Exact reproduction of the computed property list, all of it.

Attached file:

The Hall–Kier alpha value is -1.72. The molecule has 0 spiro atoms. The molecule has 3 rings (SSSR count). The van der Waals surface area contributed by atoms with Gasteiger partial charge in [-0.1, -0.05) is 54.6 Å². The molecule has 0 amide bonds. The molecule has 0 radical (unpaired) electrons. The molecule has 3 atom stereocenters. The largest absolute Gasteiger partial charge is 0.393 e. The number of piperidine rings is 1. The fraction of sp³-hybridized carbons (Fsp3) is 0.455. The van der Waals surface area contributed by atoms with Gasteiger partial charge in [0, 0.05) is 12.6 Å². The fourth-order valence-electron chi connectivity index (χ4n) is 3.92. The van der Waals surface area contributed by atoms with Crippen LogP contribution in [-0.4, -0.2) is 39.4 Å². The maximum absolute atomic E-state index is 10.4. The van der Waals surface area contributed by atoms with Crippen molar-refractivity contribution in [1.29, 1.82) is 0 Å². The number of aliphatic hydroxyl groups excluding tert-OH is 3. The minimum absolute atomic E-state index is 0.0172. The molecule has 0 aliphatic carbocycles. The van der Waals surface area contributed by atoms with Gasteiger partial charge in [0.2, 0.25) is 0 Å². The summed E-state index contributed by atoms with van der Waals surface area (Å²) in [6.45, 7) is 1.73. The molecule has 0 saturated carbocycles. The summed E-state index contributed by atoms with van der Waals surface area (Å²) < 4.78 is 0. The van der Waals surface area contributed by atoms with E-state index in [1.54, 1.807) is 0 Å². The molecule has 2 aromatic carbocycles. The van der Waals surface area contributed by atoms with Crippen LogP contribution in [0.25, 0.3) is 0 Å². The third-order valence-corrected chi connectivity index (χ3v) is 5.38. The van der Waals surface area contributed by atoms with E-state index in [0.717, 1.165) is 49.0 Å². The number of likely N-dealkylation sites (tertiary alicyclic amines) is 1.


The Hall–Kier alpha value is -1.72. The molecule has 0 spiro atoms. The molecule has 3 rings (SSSR count). The van der Waals surface area contributed by atoms with Gasteiger partial charge in [-0.1, -0.05) is 54.6 Å². The molecule has 0 amide bonds. The molecule has 0 radical (unpaired) electrons. The molecule has 3 atom stereocenters. The largest absolute Gasteiger partial charge is 0.393 e. The number of piperidine rings is 1. The fraction of sp³-hybridized carbons (Fsp3) is 0.455. The van der Waals surface area contributed by atoms with Gasteiger partial charge in [0, 0.05) is 12.6 Å². The fourth-order valence-electron chi connectivity index (χ4n) is 3.92. The van der Waals surface area contributed by atoms with Crippen LogP contribution in [-0.4, -0.2) is 39.4 Å². The maximum absolute atomic E-state index is 10.4. The van der Waals surface area contributed by atoms with Crippen molar-refractivity contribution in [1.29, 1.82) is 0 Å². The number of aliphatic hydroxyl groups excluding tert-OH is 3. The minimum absolute atomic E-state index is 0.0172. The molecule has 0 aliphatic carbocycles. The van der Waals surface area contributed by atoms with Gasteiger partial charge in [0.2, 0.25) is 0 Å². The summed E-state index contributed by atoms with van der Waals surface area (Å²) in [6.45, 7) is 1.73. The molecule has 0 saturated carbocycles. The summed E-state index contributed by atoms with van der Waals surface area (Å²) < 4.78 is 0. The van der Waals surface area contributed by atoms with E-state index in [1.54, 1.807) is 0 Å². The molecule has 2 aromatic carbocycles. The van der Waals surface area contributed by atoms with Crippen LogP contribution in [0.25, 0.3) is 0 Å². The third-order valence-corrected chi connectivity index (χ3v) is 5.38. The van der Waals surface area contributed by atoms with E-state index in [0.717, 1.165) is 49.0 Å². The number of likely N-dealkylation sites (tertiary alicyclic amines) is 1.